I am not a viewer of Andrew Bolt, although in full disclosure I did once send him an email which corrected a philosophical mistake of his; he accused Postmodernism of being Metaphysically Subjectivist (i.e. people’s minds literally remake reality). I believe that to be mistaken since Postmodernism is Epistemologically Subjectivist, typically on philosophical grounds derived from German Idealist thought. This has been my only interaction with his work in the past, and I know little about him. Although I was pleasantly surprised when reading his Wikipedia page that he’s an Agnostic rather than a religionist.
But the reason for this post is that I found a specific comment about the Bolt case interesting from the perspective of political philosophy.
“Identity” in the context of the case was referring to social identity or the groups with which one identifies.
The following article is not so much a deliberate argumentative essay per se. Rather, it is a set of commentary on a series of interconnected issues raised by the Bolt affair. In it, I will cover epistemological and philosophical considerations relating to the concept of “social identity” and I will also discuss the various analytical frameworks and assumptions that are used when dealing with the concept. Ultimately I will launch into a discussion of Brian McCoy’s “freedom of identity.” Continue reading →
“The nine most terrifying words in the English language are, ‘I’m from the government and I’m here to help.’- Ronald Reagan
Several days ago here in a post, “Protecting cropping land from mining, and farmers” I mentioned some of the nasties that were included in a Draft State Planning Policy for Strategic Cropping Land. A number of normal farming activities would be removed from local control and be subject to central government decisions.
Dale Stiler from ‘Just Grounds’ has sent in a link, which makes it clear that this is a whole lot more serious than the issues raised before. Now it appears that an incredible number of activities that farmers could be expected to carry out in the pursuit of diversification, will be illegal on land that is designated “Strategic cropping land.”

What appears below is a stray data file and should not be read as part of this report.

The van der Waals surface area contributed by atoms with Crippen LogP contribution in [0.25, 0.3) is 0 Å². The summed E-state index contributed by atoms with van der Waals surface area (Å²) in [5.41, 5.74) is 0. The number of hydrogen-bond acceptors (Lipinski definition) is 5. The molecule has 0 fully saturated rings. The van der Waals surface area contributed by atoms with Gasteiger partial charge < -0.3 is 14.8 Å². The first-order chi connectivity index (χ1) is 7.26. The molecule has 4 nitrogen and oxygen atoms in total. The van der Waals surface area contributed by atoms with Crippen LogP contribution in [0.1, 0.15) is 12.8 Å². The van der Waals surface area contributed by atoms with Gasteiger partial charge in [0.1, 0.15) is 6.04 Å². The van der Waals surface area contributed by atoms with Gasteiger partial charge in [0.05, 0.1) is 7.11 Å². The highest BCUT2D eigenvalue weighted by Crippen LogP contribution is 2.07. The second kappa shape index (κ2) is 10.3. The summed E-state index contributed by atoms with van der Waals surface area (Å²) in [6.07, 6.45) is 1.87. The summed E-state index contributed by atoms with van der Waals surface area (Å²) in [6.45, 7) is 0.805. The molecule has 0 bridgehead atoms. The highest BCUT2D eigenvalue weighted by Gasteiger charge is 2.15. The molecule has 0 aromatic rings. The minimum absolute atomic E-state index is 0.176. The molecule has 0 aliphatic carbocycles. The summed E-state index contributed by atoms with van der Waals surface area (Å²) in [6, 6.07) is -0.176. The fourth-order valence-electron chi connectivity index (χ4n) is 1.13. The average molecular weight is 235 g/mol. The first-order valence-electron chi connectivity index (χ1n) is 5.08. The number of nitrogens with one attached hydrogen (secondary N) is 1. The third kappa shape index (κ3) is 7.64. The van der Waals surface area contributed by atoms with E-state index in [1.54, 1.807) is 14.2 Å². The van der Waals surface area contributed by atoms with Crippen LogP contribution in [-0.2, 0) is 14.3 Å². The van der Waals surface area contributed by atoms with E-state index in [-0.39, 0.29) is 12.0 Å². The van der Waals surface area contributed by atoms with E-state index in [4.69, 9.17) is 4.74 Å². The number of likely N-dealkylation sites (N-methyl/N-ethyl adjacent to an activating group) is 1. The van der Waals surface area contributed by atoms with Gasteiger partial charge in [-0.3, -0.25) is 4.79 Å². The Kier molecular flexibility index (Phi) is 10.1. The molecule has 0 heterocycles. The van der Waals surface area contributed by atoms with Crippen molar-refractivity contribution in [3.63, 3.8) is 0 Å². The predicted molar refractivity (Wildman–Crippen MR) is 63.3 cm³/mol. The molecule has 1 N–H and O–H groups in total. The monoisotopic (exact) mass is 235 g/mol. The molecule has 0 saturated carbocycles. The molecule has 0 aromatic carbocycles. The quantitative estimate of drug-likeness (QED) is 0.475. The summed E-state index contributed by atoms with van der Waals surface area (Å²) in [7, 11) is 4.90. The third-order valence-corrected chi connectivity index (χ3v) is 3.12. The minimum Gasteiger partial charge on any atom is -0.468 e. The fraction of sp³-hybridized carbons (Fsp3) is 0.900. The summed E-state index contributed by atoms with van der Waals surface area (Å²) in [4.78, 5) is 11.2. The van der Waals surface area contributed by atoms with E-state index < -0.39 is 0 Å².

“Any other developments on their blighted land will be banned or difficult,” Mr Forbes said. “Imagine the obstacles should they want to develop a racehorse stud, a feedlot, a new house or a private forest?” he said.
“Farmers will be condemned to be pastoral peasants on cropping land controlled forever, paddock by paddock, by an anti-farming, anti-mining bureaucracy. Continue reading →
News has just come through that the High Court ruled that Hells Angels have succeeded in their attempt to have NSW’s Crimes (Criminal Organisations Control) Act declared invalid.
For two years now governments across Australia have been moving to outlaw bikie gangs. Legislation in all cases tends to follow the pattern of allowing Supreme Court judges to outlaw motorcycle gangs, after a request by the police commissioner, and ban bikie gang members from associating with one another, with stiff penalties for those who disobeyed the ban.
While few Australians have much sympathy for bikies, a point the various states count on while doing this, some of us understand the wider implications of allowing this to happen. Once laws that allow certain groups to be singled out as outlaws, it is a relatively easy matter to extend that to any other group that the state disagrees with. Usually this can be done by executive order.
The law should be there to deal with real crimes, which involve actual coercive acts, not to deny certain groups the right to associate. There are plenty of laws on the books already to deal with any criminals within any group.
The High Court ruled on Thursday that Hells Angels have succeeded in their attempt to have NSW’s Crimes (Criminal Organisations Control) Act declared invalid.
The law was enacted in April 2009 by former premier Nathan Rees following the death of bikie associate Anthony Zervas during a brawl at Sydney Airport several weeks earlier.
Effectively the law allowed Supreme Court judges to outlaw motorcycle gangs, after a request by the police commissioner, and also to ban bikie gang members from associating with one another, with stiff penalties for those who disobeyed the ban. Continue reading →